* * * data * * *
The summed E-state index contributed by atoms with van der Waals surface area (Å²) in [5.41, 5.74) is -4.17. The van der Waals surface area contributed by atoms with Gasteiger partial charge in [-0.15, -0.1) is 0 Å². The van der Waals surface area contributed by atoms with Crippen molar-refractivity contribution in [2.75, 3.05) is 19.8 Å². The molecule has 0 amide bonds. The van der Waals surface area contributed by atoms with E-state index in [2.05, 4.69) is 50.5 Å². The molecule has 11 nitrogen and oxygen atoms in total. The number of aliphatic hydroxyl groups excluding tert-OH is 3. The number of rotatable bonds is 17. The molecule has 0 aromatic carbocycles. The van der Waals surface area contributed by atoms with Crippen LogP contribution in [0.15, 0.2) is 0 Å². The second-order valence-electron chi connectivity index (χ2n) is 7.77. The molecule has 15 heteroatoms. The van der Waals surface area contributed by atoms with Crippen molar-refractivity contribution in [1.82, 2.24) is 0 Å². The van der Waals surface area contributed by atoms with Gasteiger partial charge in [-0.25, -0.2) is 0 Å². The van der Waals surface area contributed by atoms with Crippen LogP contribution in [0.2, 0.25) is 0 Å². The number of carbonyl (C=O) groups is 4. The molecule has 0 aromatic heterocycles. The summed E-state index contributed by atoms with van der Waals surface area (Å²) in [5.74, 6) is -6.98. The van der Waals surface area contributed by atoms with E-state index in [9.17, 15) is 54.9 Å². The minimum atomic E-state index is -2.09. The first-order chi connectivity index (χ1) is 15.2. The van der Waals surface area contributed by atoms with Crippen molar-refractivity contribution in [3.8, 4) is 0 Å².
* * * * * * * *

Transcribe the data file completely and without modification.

The summed E-state index contributed by atoms with van der Waals surface area (Å²) in [5.41, 5.74) is -4.17. The van der Waals surface area contributed by atoms with Gasteiger partial charge in [-0.15, -0.1) is 0 Å². The van der Waals surface area contributed by atoms with Crippen molar-refractivity contribution in [2.75, 3.05) is 19.8 Å². The molecule has 0 amide bonds. The van der Waals surface area contributed by atoms with E-state index in [2.05, 4.69) is 50.5 Å². The molecule has 11 nitrogen and oxygen atoms in total. The number of aliphatic hydroxyl groups excluding tert-OH is 3. The number of rotatable bonds is 17. The molecule has 0 aromatic carbocycles. The van der Waals surface area contributed by atoms with Crippen LogP contribution in [0.15, 0.2) is 0 Å². The second-order valence-electron chi connectivity index (χ2n) is 7.77. The molecule has 15 heteroatoms. The van der Waals surface area contributed by atoms with Crippen molar-refractivity contribution in [1.82, 2.24) is 0 Å². The van der Waals surface area contributed by atoms with Gasteiger partial charge in [-0.25, -0.2) is 0 Å². The van der Waals surface area contributed by atoms with Crippen LogP contribution in [0.2, 0.25) is 0 Å². The number of carbonyl (C=O) groups is 4. The molecule has 0 aromatic heterocycles. The summed E-state index contributed by atoms with van der Waals surface area (Å²) in [5.74, 6) is -6.98. The van der Waals surface area contributed by atoms with E-state index in [9.17, 15) is 54.9 Å². The minimum atomic E-state index is -2.09. The first-order chi connectivity index (χ1) is 15.2. The van der Waals surface area contributed by atoms with Crippen molar-refractivity contribution in [3.8, 4) is 0 Å².